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What are the Best Treatments for Body Dysmorphic Disorder?

written by: micsan07 • edited by: Elizabeth Wistrom • updated: 9/30/2010

Body dysmorphic disorder treatment is not a treatment that is commonly heard of. Body dysmorphic disorder is when a person experiences anxiety or stress over a minor or perceived flaw in their appearance. Read on to see what treatments are used for this disorder and how they work.

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    What are the Best Treatments for Body Dysmorphic Disorder?

    Body dysmorphic disorder, or BDD, is a serious illness described as preoccupation with minor or perceived physical flaws. These flaws are normally of the skin, nose, and hair. Cosmetic surgery is often considered by people with body dysmorphic disorder, however, surgery does not take away the anxiety over appearance.

    Cognitive behavioral therapy, or CBT, and certain medications are the common body dysmorphic disorder treatment. Read on to see why and how they help people with this disorder.

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    Psychotherapy

    Psychotherapy helps people learn about their condition and their feelings, moods, thoughts, and behaviors. By using the tools given in psychotherapy, people with body dysmorphic disorder can learn to head off negative thoughts and see things realistically. By not seeing perceived flaws each time they look at themselves, stress and anxiety are relieved and minimized.

    Psychotherapy can also offer tips and tricks to use in learning healthy and realistic ways to control habits that may be negative such as constantly looking for mirrors, picking at skin, and attempting to hide perceived flaws through makeup, hats, or other objects.

    Some specific forms of psychotherapy that may be used for body dysmorphic disorder are:

    Behavior therapy is used to identify harmful habits and replace them with healthier forms of behavior. This form of therapy is commonly referred to as behavior modification therapy.

    Cognitive behavioral therapy is a form or type of psychotherapy that places emphasis on how we feel and what we do.

    Here is an example of cognitive behavioral therapy treatment steps.

    A person believes that their nose is a "flaw", that it is too large. This person spends time putting on makeup to make the nose visually appear slimmer every morning before leaving the home for any occasion. The therapist will ask the person to attend a social situation without putting the makeup on.

    The compulsive behavior is to constantly check the nose to ensure it does not look large and to cover it up through makeup, lowering the face so the nose is not so visible or placing the hand or an object in front of the face.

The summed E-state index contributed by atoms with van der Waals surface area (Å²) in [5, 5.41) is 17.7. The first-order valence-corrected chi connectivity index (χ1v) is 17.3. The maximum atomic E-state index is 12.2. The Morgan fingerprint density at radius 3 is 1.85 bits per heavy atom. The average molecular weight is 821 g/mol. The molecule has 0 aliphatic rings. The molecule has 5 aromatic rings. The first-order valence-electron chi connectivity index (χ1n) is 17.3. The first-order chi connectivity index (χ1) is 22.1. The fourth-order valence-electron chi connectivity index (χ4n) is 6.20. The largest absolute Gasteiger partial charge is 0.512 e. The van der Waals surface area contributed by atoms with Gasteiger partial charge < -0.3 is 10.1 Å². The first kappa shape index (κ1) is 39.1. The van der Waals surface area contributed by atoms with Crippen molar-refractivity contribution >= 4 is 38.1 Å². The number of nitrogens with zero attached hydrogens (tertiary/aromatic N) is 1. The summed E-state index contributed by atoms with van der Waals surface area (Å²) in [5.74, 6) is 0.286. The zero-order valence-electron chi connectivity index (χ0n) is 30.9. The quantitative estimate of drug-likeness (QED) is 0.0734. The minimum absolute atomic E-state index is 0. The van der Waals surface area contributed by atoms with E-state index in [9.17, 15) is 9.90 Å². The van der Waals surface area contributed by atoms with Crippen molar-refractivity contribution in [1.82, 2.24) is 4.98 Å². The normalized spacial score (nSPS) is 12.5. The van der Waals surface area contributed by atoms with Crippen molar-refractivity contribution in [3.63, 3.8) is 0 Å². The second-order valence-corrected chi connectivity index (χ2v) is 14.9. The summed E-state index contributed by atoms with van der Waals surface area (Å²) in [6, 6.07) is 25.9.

The therapist uses cognitive behavioral therapy to help the person change beliefs about their appearance that are perceived instead of real.

    Mindfulness-based CBT is based on learning to be non judgmental in accepting uncomfortable mind based or psychological events. Coming from the standpoint that much of our psychological anxiety is from attempting to control or minimize discomfort, mindful-based CBT works at developing willingness to experience uncomfortable feelings, thoughts, and urges. The willingness to experience these feelings must come without using avoidance behaviors or habits and mental rituals.

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    Medications for Body Dysmorphic Disorder

    While there are no medications that the Food and Drug Administration (FDA) have approved specifically to treat body dysmorphic disorder, there are psychiatric medicines that seem to help treat this disorder. Psychiatric medications such as selective serotonin reuptake inhibitors, or SSRIs, and tricyclic antidepressants that normally are used to treat depression can be used for this disorder on an off-label basis.

    These prescription medications affect serotonin levels which can have an effect on obsession levels and mood swings.

    Using cognitive behavioral therapy and these medications, people who pursue body dysmorphic disorder treatment have a very good chance of learning to accept body differences and realize that perceptions are not reality. Learning and accepting these differences can mean a big difference in the levels of stress and anxiety that they live with on a daily basis.

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    References

    Medicine Net.com - Body Dismorphic Disorder: http://www.medicinenet.com/body_dysmorphic_disorder/article.htm

    OCDLA - Body Dismorphic Disorder: http://www.ocdla.com/bodydysmorphicdisorder.html

    Mayo Clinic.com - Body Dismorphic Disorder: http://www.mayoclinic.com/health/body-dysmorphic-disorder/DS00559/DSECTION=treatments-and-drugs